By any reckoning, being invited by Apple to attend their World Wide Developers Conference or WWDC, is a big recognition. But being a WWDC invitee at the tender age of 9 is just plain amazing. The just concluded WWDC's youngest attendee was an Australian girl of Indian origin named Anvitha Vijay. She impressed everyone at the conference so much that Apple CEO Tim Cook, and senior vice president of software, Craig Federighi, met her.
Vijay began on her app development journey at the age of just 7. She has never had any formal training and says that after watching videos on YouTube, she began developing apps on her own. Her first app was called GoalsHi, and it was meant to motivate children in the classroom. The app saw downloads that numbered in a few hundreds, and won a concept award of $10000.
Vijay went on to develop an app called Smartkins Animals to help her sister learn about the wildlife. The app shows many animals in a rapid succession that aids in quicker grasping. She also developed another version of the app, called Smartkins Colors, to teach kids about colours.
In an interview with FastCompany, she said that attending the WWDC and meeting Cook was a great experience. And, she now has Federighi's number in case she needs any help.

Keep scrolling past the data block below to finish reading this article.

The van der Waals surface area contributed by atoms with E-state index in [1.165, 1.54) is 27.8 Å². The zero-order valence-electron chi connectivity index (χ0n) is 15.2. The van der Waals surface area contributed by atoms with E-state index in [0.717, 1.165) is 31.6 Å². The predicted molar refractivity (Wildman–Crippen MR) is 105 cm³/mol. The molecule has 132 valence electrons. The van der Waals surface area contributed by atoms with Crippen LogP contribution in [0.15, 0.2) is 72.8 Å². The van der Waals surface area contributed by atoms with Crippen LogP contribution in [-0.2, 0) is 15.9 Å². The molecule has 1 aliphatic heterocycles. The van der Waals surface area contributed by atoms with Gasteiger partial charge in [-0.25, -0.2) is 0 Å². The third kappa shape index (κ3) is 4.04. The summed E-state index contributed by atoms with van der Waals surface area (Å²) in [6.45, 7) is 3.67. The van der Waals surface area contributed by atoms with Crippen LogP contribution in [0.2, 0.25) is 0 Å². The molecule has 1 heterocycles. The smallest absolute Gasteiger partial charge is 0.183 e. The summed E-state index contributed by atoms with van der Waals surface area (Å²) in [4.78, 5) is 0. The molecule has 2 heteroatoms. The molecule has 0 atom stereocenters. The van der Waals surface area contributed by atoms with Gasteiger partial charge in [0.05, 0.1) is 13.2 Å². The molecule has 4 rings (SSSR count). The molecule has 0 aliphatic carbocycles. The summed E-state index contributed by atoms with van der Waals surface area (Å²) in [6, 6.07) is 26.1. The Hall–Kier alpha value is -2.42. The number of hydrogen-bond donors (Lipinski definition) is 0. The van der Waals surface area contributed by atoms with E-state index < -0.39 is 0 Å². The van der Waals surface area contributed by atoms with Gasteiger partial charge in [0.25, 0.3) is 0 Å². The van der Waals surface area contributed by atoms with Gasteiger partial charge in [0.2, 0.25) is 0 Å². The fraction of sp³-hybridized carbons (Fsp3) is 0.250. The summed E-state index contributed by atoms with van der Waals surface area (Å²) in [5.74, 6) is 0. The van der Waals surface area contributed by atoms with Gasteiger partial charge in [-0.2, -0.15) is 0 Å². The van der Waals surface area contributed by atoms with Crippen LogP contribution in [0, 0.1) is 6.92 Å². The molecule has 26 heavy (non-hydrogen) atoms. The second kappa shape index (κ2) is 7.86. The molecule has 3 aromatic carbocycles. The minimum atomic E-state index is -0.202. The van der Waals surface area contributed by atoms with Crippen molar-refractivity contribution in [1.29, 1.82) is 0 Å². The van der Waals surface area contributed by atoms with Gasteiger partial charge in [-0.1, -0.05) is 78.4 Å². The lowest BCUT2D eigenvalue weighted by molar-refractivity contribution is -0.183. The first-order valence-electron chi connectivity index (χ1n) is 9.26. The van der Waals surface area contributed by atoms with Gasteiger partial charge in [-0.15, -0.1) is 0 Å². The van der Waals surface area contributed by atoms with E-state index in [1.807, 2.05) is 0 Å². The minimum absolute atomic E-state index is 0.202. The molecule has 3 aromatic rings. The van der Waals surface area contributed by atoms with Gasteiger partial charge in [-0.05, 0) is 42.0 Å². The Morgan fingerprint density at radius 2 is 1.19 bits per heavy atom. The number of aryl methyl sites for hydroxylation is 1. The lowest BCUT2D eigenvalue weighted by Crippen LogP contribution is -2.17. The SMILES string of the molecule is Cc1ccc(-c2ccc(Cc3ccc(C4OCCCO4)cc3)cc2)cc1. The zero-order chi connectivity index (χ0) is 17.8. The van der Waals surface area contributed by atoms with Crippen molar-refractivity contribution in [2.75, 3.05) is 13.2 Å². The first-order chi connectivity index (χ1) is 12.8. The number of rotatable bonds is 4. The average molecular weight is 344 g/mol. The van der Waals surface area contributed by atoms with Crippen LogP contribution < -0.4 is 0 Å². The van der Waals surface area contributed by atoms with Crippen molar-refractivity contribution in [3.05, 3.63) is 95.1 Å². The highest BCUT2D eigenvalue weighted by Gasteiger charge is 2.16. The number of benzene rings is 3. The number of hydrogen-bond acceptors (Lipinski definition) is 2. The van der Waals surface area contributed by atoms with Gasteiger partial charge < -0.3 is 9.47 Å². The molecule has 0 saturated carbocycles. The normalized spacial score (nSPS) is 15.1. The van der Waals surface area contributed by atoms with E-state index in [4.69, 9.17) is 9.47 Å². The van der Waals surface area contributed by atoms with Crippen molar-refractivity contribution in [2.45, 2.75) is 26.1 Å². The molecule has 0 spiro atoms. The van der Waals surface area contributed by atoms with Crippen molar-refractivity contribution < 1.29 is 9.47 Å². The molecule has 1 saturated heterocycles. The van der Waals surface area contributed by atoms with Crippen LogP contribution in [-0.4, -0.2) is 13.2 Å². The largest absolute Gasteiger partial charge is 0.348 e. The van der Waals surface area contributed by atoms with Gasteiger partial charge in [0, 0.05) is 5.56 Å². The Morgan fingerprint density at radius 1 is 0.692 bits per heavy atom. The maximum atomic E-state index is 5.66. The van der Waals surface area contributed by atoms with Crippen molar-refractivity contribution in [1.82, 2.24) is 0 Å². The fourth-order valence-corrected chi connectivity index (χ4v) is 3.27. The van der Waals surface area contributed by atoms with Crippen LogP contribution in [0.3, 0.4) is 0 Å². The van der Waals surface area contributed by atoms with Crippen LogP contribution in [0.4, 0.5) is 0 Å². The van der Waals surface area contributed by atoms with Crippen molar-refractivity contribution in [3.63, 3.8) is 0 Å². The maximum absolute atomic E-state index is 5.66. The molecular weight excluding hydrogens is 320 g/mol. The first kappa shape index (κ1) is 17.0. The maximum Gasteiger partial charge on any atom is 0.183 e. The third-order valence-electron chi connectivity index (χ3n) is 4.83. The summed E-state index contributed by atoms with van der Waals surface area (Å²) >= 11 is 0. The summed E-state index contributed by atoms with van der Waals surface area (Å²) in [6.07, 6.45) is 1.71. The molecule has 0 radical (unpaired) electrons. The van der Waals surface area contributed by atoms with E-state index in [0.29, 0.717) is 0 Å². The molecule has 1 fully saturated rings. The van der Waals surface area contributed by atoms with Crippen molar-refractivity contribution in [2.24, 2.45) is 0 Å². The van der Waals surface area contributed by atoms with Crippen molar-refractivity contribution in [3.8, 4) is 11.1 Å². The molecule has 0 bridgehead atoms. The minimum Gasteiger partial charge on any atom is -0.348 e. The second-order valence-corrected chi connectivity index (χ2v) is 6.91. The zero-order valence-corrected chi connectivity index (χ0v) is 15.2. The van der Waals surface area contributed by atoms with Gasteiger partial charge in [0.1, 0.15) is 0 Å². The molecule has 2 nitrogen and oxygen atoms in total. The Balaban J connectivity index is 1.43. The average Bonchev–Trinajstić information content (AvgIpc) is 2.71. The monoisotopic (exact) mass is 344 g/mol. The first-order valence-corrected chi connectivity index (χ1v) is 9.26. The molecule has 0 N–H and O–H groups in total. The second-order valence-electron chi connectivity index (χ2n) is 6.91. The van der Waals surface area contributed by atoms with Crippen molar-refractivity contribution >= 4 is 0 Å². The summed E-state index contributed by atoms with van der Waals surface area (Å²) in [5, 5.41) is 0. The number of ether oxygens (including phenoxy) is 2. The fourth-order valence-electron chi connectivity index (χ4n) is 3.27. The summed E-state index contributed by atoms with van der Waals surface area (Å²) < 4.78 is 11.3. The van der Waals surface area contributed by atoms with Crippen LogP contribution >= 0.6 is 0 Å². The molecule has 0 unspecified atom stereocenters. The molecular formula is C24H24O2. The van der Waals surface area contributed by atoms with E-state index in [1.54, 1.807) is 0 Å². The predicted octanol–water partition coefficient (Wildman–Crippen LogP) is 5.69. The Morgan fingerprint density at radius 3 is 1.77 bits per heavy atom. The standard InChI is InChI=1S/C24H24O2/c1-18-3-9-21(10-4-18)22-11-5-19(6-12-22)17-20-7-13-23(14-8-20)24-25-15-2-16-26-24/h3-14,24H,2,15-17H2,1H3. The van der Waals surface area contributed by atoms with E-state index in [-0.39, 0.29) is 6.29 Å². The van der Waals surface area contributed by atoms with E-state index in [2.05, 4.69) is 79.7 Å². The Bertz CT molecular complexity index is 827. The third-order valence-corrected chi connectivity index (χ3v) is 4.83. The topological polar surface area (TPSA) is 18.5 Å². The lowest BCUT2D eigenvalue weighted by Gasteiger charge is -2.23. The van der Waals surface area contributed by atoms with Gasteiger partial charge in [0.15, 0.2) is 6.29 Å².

"What I saw here today was wonderful. The invisible ink and autotype are my favorite features that were announced. I also liked live photos which I can share with my family and friends," she said.
Since Apple developer license can only be granted at the age of 13, Vijay used her mother's Apple ID to register. Later she was granted her own ID as part of a scholarship program. Vijay, who wants to be an innovator when she grows up, feels that coding should be taught right from school level.
The biggest tech companies in the world are encouraging children to learn how to code. Apple released an app called Swift Playground to initiate coding basics for kids in a simple manner. Last month, Cook also advocated teaching programming at an early age. The founders of Facebook, Google, Microsoft and many other tech giants have invested in an initiative called Code.org towards this goal.
Here in India, 13-year-old Akshat Mittal developed a website called oddeven.com and then sold the wesbite to Orahi.com. Mittal now has a place on the Orahi board and plans to develop an anti-corruption app.